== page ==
To what extent can deprivation inequalities in mortality and heart disease incidence amongst the working aged in Scotland be explained by smoking? Relative and absolute approaches

Health Place. 2011 Sep;17(5):1132-6. doi: 10.1016/j.healthplace.2011.05.008. Epub 2011 May 14.


Smoking is important for both population health and inequalities in health. There is a growing recognition that its impact on inequalities can be assessed both by standardising smoking rates across socio-economic groups and by assessing the effect of reducing the prevalence of smoking in all groups, so-called relative and absolute approaches. While national level studies (such as census-linkage studies) give vital information on the socio-economic gradient in health they often lack smoking data. Here, small area smoking estimates are linked to a national level longitudinal study to overcome this problem. Results confirm that in relative and especially absolute terms smoking plays an important role in inequalities.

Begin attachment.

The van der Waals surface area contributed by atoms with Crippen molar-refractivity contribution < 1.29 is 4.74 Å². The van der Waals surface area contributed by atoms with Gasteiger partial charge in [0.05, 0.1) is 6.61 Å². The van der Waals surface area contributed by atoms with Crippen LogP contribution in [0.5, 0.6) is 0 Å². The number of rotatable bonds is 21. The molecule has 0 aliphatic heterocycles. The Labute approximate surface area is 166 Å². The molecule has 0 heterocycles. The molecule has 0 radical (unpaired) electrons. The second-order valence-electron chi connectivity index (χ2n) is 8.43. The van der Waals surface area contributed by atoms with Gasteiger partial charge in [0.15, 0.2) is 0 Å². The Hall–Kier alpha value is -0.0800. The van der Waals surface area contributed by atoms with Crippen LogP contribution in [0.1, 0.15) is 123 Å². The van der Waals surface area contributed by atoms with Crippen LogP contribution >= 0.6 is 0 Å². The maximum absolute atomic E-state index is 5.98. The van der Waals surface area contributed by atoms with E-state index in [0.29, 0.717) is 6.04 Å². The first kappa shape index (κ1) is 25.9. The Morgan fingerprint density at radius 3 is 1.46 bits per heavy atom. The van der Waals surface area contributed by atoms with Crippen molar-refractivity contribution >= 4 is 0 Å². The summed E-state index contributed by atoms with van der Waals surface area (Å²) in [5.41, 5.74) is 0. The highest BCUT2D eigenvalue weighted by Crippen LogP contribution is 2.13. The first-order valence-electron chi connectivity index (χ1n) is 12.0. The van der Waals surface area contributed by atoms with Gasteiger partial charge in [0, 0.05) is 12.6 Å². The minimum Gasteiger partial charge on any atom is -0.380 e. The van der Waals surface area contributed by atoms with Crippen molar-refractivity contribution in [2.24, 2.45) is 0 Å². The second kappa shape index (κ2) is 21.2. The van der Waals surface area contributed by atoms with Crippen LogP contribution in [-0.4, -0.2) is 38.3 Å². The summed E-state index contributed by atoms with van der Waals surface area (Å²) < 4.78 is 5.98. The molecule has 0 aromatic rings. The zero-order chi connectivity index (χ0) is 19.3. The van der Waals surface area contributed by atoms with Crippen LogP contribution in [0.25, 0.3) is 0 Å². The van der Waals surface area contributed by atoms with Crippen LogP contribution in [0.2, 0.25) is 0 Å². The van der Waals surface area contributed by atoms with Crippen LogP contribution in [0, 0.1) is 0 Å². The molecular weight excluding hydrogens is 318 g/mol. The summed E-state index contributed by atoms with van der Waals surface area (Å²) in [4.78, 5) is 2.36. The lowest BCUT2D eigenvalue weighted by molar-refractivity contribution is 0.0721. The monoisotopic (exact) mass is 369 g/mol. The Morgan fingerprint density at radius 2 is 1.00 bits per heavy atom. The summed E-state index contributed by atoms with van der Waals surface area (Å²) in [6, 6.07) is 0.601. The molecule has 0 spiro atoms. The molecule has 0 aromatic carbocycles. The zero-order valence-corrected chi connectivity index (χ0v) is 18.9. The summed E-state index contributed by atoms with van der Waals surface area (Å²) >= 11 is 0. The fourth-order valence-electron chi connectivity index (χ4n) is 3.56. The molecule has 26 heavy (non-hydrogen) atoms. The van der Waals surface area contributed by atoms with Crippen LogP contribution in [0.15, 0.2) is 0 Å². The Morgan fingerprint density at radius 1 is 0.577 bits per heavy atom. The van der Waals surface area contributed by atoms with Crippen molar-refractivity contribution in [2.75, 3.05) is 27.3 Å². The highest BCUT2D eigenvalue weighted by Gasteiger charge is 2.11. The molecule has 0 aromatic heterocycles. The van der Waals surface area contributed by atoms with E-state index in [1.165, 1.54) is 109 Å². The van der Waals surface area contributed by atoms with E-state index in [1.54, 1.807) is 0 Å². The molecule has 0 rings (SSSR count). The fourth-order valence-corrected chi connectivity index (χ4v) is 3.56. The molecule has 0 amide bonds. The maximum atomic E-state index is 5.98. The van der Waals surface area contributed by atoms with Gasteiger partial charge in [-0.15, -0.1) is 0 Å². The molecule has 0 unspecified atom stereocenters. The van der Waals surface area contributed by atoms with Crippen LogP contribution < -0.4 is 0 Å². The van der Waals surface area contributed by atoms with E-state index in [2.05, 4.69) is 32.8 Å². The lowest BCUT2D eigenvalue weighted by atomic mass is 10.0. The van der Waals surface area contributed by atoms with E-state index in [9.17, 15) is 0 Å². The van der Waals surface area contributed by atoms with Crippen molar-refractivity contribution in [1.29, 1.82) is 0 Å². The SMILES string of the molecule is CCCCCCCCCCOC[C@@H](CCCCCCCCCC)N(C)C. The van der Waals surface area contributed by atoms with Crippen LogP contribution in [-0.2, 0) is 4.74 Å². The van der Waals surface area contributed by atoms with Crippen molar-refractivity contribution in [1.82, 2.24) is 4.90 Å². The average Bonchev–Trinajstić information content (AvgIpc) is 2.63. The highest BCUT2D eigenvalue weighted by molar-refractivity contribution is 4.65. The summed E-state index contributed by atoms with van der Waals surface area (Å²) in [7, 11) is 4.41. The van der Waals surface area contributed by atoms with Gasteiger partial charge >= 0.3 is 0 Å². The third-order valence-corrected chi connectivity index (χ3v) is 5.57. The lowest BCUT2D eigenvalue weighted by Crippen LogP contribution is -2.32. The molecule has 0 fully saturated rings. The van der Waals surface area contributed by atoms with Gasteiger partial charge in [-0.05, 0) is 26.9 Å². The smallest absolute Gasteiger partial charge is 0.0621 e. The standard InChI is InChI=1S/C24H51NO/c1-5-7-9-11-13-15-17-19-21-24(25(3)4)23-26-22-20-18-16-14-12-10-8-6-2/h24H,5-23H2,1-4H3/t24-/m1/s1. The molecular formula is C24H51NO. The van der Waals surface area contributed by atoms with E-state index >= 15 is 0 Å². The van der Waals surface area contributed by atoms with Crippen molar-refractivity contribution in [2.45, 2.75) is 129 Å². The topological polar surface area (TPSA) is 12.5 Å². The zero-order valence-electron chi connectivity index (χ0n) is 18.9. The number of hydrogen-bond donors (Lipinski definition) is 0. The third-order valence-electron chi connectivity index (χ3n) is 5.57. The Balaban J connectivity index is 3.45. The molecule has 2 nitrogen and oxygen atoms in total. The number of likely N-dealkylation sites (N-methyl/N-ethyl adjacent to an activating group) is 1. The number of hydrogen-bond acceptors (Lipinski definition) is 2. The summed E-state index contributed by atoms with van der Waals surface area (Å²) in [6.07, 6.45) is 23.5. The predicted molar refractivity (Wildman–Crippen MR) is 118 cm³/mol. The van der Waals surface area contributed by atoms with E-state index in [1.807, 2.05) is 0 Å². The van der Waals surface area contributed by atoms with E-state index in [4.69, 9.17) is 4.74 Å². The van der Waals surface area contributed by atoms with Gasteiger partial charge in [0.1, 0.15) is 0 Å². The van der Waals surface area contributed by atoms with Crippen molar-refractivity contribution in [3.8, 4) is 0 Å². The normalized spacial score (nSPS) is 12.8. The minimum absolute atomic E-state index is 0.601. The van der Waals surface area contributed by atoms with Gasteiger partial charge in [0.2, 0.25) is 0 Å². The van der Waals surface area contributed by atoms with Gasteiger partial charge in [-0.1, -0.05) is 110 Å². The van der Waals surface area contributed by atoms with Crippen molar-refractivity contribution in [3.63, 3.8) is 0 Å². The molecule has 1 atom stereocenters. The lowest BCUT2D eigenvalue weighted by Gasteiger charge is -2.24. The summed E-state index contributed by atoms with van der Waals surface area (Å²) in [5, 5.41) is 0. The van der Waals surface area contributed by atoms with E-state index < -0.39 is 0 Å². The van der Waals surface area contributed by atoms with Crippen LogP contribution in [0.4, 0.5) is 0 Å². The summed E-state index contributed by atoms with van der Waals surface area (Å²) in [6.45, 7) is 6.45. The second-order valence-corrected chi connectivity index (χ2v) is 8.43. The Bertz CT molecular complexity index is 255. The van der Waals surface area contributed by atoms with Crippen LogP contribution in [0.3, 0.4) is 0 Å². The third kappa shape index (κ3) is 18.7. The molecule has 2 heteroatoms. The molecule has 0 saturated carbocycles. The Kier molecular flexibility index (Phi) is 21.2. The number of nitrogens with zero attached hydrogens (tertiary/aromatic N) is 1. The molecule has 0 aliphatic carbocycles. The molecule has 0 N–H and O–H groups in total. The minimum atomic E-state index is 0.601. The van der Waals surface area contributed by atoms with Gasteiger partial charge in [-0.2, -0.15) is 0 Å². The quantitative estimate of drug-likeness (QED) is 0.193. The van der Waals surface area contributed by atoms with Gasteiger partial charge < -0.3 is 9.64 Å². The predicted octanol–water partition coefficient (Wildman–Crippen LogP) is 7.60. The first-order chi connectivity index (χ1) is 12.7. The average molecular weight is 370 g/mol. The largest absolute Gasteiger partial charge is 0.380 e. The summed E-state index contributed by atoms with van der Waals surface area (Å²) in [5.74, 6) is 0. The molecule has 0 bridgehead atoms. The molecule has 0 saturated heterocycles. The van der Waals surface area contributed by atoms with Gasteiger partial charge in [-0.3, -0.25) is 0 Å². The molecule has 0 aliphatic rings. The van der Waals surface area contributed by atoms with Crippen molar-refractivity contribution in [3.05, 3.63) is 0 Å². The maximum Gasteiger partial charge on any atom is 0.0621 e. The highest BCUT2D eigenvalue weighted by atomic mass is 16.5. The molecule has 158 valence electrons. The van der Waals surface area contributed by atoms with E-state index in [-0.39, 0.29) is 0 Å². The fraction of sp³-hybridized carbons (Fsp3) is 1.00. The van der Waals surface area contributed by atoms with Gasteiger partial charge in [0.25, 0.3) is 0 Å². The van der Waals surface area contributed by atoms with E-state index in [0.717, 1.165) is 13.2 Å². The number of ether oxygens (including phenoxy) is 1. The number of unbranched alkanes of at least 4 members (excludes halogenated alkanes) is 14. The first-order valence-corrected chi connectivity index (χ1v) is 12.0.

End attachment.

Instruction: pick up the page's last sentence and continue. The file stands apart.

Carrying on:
Publication types

  • Research Support, Non-U.S. Gov't

MeSH terms

  • Adult
  • Female
  • Health Status Disparities
  • Heart Diseases / epidemiology*
  • Humans
  • Longitudinal Studies
  • Male
  • Middle Aged
  • Mortality / trends*
  • Poverty Areas*
  • Scotland / epidemiology
  • Smoking / adverse effects*
  • Smoking / epidemiology
  • Social Class